Tuesday, June 29, 2010

2 Smart Grid Security Conferences and another Pike Report Signal Robust Interest in Smart Grid Security

Colorado-based Pike Research has said it again: Smart Grid security is (and will continue to be) very big business. How big you ask?  CNET's cites Pike's just released report saying that in the next five years "about 15 percent of all smart grid investments will be spent on cybersecurity. This will represent a total global investment of $21 billion." Those are substantial numbers by any standard, and dwarf the recent US Federal stimulus infusion of $3.4 billion also known as the Smart Grid Investment Grant (SGIG) program.

Now, in case you haven't noticed, there are about a million multi-day Smart Grid conferences going on around the globe at any one point in time. But there aren't as many, or actually hardly any, that focus on the security aspects of this grand enterprise.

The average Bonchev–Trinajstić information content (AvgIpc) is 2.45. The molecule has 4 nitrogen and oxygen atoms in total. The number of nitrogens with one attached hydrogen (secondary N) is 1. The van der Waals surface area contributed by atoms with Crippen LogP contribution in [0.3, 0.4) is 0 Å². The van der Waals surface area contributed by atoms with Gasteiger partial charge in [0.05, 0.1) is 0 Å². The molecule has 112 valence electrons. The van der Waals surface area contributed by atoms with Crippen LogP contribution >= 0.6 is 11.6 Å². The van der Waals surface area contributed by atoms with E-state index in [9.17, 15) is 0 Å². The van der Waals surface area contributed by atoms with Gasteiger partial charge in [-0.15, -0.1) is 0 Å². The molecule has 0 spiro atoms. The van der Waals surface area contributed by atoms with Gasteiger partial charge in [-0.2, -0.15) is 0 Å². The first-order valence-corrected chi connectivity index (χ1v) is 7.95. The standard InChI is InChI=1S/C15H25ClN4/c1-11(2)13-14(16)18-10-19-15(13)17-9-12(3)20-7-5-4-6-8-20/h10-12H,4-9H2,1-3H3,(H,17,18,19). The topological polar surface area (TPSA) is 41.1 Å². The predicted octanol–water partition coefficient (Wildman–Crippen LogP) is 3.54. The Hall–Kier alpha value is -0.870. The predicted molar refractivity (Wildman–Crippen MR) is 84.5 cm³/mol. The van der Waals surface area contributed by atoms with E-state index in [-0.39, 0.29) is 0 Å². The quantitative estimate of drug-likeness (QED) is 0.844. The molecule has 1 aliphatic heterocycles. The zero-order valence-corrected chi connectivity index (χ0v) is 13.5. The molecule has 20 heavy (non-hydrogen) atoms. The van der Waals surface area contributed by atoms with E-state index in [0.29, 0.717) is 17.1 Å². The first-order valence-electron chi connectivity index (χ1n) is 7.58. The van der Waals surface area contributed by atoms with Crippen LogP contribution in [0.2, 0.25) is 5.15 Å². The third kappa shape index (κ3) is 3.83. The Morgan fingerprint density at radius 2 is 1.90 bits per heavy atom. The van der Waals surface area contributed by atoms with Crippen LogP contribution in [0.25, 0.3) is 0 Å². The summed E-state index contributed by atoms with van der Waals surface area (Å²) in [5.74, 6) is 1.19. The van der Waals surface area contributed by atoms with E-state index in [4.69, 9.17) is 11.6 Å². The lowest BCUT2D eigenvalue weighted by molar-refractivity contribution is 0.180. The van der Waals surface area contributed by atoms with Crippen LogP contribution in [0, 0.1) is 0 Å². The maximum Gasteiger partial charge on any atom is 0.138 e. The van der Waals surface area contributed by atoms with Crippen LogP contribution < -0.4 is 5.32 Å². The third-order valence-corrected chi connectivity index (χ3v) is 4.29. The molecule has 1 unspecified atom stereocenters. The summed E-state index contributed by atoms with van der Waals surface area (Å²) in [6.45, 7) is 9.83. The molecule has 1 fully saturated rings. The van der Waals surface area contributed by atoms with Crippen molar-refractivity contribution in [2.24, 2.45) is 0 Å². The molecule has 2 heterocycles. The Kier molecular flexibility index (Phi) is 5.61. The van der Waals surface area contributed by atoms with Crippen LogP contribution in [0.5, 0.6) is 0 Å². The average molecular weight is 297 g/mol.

It was probably just a coincidence, but last week's market size announcement by Pike certainly sets the stage for two important, and very different conferences on this topic.

First, there's the first Smart Grid Cyber Security Summit. It's being held on Aug 10 -11 in San Jose. A great speaker line-up so far, including many folks we've had the pleasure of talking - and sometimes working - with. Looks like AMI, HAN and Smart Meter systems are going to get a fair bit of coverage, though control systems will get their due during Joe Weiss' presentation.

And speaking of Joe, about one month later, on September 20-23, there's the ten year-running Industrial Control Systems Cyber Security Conference that will be held, as usual, in the DC area (conference web site not yet operative and venue currently TBA). It's a deep and focused drill down on an often overlooked but nevertheless crucial aspect of the overall Smart Grid security problem set. To get a feel for what it's going to be like, look no further than last year's agenda, here.

Utilities security professionals are always seeking clear and credible industry fodder to establish more compelling business cases for security investments. Surely the Pike report, as well as the conferences in August and September, are a good place to start.

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